So in Queens, if you want the poster child of this waterfront mess where children sit in classrooms bathed by Newtown Creek, and their parents sleep in buildings baptized by East River sewage, he is the man to think about.

Good work Jimmy.

We raised you well sonny.

Anonymous said...

Convince them to buy waterfront and landfill.
Real estate brokers get rich and so do the insurance companies.

Well off hipsters have more money than common sense.
These "savvy" condo buyers brought it upon themselves.

A suggested amendment to a real estate ad:

"Queens West offers luxury relocated slightly toward the middle of the East River...for a more breathtaking view of the NYC skyline".

Anonymous said...

Let a year pass and nobody will remember the vulnerability associated with waterfront development.

A sucker is born every minute.

You can always find a buyer for this overpriced crap!

Anonymous said...

Referring to untreated sewage in the waterways, the NYC Department of Health & Mental Hygiene advises that direct contact with the Hudson River, East River, New York Harbor, Jamaica Bay and the Kill Van Kull for recreational activities such as swimming, canoeing, kayaking, windsurfing, or any other water activity that would entail possible direct contact with the water should be avoided until further notice.

Water being pumped from flooded buildings and tunnels is filthy, garbage-laden, with an oily sheen.

Some People Don't Get It #1 said...

Porous sidewalks - now that's the ticket! Read on it gets better....

Some People Don't Get It #2 said...

We must work out a new relationship with the water, not fight it; think Venice, where the water is embraced and famously made part of the city, not New Orleans, hiding behind larger and bigger levees.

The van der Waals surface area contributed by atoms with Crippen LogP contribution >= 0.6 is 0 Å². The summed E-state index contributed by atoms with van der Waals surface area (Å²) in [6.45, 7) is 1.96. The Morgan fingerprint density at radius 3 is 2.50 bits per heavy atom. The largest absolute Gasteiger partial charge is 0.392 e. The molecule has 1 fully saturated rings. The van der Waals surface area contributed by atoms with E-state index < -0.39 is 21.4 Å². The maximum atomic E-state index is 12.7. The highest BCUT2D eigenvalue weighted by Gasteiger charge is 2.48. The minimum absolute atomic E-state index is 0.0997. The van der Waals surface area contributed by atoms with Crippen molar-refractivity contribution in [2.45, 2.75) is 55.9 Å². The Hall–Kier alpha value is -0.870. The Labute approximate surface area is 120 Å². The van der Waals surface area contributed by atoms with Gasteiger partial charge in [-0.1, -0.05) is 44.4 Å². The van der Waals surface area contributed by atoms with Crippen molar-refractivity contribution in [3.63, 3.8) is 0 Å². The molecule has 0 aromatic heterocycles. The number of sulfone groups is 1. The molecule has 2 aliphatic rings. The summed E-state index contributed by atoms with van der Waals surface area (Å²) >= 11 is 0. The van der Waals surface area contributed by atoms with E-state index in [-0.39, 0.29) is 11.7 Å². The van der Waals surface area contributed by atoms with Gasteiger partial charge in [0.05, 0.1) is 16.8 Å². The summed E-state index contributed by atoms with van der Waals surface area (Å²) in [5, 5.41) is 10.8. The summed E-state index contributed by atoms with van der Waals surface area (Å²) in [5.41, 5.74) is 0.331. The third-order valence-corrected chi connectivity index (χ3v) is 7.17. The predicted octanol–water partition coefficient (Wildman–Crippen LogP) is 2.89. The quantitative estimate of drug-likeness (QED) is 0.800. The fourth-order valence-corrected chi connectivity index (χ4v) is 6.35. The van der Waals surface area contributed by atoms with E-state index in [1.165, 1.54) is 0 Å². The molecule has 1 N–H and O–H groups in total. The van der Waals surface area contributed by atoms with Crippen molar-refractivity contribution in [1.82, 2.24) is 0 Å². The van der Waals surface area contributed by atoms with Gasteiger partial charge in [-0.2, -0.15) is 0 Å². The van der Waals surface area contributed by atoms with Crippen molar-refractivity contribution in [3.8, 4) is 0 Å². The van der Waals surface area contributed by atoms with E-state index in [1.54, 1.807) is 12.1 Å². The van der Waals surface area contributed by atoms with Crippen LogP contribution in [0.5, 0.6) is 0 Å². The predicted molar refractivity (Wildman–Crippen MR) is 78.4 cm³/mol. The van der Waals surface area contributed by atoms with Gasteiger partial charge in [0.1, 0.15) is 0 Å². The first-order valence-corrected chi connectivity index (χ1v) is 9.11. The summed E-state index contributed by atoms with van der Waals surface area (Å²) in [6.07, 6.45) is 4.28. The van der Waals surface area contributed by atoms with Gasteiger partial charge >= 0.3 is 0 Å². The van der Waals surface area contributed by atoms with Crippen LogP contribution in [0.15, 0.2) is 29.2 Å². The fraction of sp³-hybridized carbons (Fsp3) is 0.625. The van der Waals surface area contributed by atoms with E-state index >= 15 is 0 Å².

Most of all we need political leaders to make the response to sea level rise their highest priority. Mayor Bloomberg's nationally recognized Office of Long Term Planning and Sustainability has a questionable future at the conclusion of the Mayor's last term. We must keep this office functioning at the highest levels and complement it with well-staffed regional, state and national level equivalents, all of them -- us! -- working in concert to develop coordinated plans for a safe, clean, thriving, wisely rebuilt waterfront.

- Roland Lewis
President and CEO, Metropolitan Waterfront Alliance

MWA board is top heavy with people with ties to the ... well why don't you look them up?

Brooklyn has Balls said...

... can Queens grow a backbone?

Anonymous said...

Queens voters...
I invite you to look into your mirrors.

YOU are the reason why your elected officials are screwing you.

You voted for these bozos to begin with.
You are afraid to hold them responsible for their lousy performance.

Anonymous said...

Do you expect back bone and balls?

A one celled microscopic creature has more gumption than the average Queens resident.

Anonymous said...

Re Carol Gardens Action

Will Queens Civic Congress try something like that?

Of course not:

1. it is not NE Queens.
2. it is not polite.
3. it will hurt their true pruning funding.
4. it makes a politician look bad and that is not nice.

Anonymous said...

Then move to northeast Queens and stop bellyaching Mr. Ass-torian!

You are obvious JEALOUS of the quality of life out there.

If you have no trees left in LIC, then start planting some. Or is that too much work for you?

Anonymous said...

Put old maps from before the landfills on the internet so we know what is under our homes.

Anonymous said...

Abide Henry George!